When you write, "Folks who believe violence is not sometimes necessary to stop violence are living in a wishful fantasy land. I do wish they could talk people out of war and murder, just as I wish I could talk them out of eating that tortured dead animal for dinner." I think you express what most people who reject nonviolence express - a wish that reform would move more quickly. You can talk people out of war and murder or out of eating meat, but you can talk them out of those choices tonight. If you need to stop someone from doing something tonight, you are correct, nonviolence won't work. However, if you have time to lay the ground work then nonviolence can produce the same results without you, yourself, bloodying your hands. And, I submit, the nonviolent approach actually achieves change.

After all is said and done about the abolition of slavery in the U.S., we may have stopped systemic slavery but slavery continues. We also did not end racism. And world wide slavery, especially for sex, continues to this day to be a huge problem. What the Civil War failed to change was how people thought about Africans living in America. We fought that battle for another hundred years after the Civil War until the voting rights act of 1965, and we continue to fight that battle today. We never achieved equality.

Now maybe if we had taken a different approach in 1865 rather then fighting the Civil War and worked to change how people thought, perhaps it may have taken 50 years to end slavery but we may have been able to actually change how people thought about equality. Perhaps ending slavery without war would have allowed us the opportunity to consider equal rights for women at the same time, remember women still don't have equality under law.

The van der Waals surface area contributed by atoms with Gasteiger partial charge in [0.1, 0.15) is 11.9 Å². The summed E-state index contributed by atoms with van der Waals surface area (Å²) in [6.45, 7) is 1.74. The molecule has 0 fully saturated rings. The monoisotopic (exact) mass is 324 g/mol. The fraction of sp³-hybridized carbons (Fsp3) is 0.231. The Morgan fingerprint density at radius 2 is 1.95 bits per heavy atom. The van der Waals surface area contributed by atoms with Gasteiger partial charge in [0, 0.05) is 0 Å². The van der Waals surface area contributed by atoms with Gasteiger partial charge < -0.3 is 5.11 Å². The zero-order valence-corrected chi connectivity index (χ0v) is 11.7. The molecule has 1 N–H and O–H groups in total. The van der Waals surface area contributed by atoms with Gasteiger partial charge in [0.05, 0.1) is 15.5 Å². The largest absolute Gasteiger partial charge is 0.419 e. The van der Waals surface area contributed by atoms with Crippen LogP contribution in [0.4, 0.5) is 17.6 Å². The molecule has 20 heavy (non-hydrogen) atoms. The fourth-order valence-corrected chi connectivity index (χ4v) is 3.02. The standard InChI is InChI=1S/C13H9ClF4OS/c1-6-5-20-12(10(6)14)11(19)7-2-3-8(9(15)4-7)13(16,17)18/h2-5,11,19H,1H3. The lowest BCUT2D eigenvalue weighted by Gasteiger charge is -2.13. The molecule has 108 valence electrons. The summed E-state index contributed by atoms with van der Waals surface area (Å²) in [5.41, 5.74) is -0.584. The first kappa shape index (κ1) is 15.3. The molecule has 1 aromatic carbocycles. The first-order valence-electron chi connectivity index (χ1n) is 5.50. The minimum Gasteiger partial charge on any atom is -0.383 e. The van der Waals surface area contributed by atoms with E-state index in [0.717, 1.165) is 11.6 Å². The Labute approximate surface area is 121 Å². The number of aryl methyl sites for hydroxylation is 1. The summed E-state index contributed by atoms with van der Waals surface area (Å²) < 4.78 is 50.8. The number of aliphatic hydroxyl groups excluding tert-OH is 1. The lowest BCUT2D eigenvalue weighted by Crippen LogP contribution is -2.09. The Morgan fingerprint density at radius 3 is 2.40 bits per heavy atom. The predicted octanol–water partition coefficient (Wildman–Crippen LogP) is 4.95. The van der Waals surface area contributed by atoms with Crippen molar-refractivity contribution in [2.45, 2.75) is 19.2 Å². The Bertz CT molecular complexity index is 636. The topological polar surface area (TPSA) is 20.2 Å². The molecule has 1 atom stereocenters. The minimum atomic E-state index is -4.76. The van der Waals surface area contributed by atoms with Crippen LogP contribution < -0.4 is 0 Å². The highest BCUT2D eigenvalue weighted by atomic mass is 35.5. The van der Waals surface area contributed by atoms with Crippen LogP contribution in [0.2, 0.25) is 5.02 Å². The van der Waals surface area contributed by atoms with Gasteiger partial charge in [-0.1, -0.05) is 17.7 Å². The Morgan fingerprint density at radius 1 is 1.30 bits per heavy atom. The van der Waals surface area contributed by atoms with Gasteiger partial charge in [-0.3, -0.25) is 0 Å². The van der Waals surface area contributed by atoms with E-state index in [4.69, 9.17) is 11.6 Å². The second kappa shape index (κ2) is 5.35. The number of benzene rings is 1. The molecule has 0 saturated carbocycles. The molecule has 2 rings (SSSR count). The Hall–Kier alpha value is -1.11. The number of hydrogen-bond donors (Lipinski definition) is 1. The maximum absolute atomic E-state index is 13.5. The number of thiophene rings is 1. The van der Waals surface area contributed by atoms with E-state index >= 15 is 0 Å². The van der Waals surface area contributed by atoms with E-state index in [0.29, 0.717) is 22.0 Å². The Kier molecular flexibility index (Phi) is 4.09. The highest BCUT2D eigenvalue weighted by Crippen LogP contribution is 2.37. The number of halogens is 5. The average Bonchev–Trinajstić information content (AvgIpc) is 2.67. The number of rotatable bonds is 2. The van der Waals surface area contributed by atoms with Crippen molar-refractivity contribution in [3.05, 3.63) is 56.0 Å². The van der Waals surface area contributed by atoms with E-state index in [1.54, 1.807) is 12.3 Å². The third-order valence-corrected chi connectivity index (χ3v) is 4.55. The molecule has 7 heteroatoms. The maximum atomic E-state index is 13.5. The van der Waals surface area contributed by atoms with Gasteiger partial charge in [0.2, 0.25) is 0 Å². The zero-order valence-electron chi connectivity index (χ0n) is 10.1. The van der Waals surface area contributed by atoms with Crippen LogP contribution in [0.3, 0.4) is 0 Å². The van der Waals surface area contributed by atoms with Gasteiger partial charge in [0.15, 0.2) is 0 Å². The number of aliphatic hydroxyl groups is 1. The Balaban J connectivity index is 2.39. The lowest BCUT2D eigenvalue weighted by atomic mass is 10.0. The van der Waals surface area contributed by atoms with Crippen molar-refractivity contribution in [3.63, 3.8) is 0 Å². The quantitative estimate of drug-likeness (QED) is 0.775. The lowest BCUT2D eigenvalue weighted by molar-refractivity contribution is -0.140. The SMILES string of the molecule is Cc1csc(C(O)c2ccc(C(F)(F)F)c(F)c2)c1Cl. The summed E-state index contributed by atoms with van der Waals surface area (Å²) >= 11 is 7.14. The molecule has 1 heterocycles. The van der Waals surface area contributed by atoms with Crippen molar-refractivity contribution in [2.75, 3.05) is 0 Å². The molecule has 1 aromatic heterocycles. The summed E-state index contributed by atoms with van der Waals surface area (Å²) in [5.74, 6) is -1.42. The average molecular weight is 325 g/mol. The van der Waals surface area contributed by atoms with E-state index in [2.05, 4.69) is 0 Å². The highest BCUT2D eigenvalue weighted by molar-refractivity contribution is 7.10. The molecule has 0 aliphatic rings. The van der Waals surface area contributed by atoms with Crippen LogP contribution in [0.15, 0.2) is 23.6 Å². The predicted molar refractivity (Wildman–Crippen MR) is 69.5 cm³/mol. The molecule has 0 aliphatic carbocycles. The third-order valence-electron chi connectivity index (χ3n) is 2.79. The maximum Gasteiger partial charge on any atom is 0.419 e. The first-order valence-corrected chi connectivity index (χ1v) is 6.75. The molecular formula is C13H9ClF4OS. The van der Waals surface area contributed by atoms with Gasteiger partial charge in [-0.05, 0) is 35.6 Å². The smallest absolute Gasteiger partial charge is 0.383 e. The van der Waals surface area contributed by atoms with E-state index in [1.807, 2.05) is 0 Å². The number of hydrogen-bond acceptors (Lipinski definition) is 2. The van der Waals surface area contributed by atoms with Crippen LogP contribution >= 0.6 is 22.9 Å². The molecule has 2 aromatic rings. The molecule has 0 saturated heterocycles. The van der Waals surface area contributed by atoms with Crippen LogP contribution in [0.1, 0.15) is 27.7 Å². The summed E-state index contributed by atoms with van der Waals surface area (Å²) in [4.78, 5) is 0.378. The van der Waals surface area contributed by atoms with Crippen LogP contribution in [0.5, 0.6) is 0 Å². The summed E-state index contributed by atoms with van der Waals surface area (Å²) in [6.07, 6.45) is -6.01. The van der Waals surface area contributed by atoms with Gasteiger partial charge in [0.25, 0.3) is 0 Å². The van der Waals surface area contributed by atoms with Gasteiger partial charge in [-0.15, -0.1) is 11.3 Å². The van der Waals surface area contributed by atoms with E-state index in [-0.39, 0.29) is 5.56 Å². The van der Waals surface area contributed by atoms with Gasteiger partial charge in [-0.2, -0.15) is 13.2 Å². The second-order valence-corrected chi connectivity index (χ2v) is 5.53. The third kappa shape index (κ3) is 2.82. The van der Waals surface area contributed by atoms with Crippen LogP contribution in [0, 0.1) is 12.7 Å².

The problem with wars and violence is that they flare up and fade away without resolving the underlying problems. Hatred remains. Inequality remains. Injustice remains. Racism remains. We don't spend time addressing these underlying problems because before war we are trying to build up the troops, during war we are trying not to question the troops and the reasons, and after war we are trying to heal and recover from the horror of what we did. The next war is right around the corner, so we never have the down time to actually make societal change.

In fact, I think if you look at history, every valuable societal change that we value was created from a very different process then a violent one.

(please excuse any typos, I don't have time right now to proof this.)

John Storhm said...

Boy I made a few typos...

When I wrote in the the 1st paragraph, "In order to stop slavery Brown needed to change how be thought about Africans..." It should have read "In order to stop slavery Brown needed to change how we thought about Africans..."

This would have been more clear if I wrote, "I think this blog is correct that by disallowing trials to be used as political formats our legal system has taken away much of the power activists used to claim in the arrest and trial portion of the government response/repression of them."

when I wrote, "You can talk people out of war and murder or out of eating meat, but you can talk them out of those choices tonight." It should have read "You can talk people out of war and murder or out of eating meat, but you CAN'T talk them out of those choices tonight."

greentangle said...

Thanks for your comments. We have very different opinions about human nature as well as the past and the future.

There are times when I wish humans would take a 50 year view, especially when it comes to considering the effects of new technology. But I'm glad people aren't willing to let slavery or animal abuse go on for another 50 years in hopes that a perfect society is up ahead.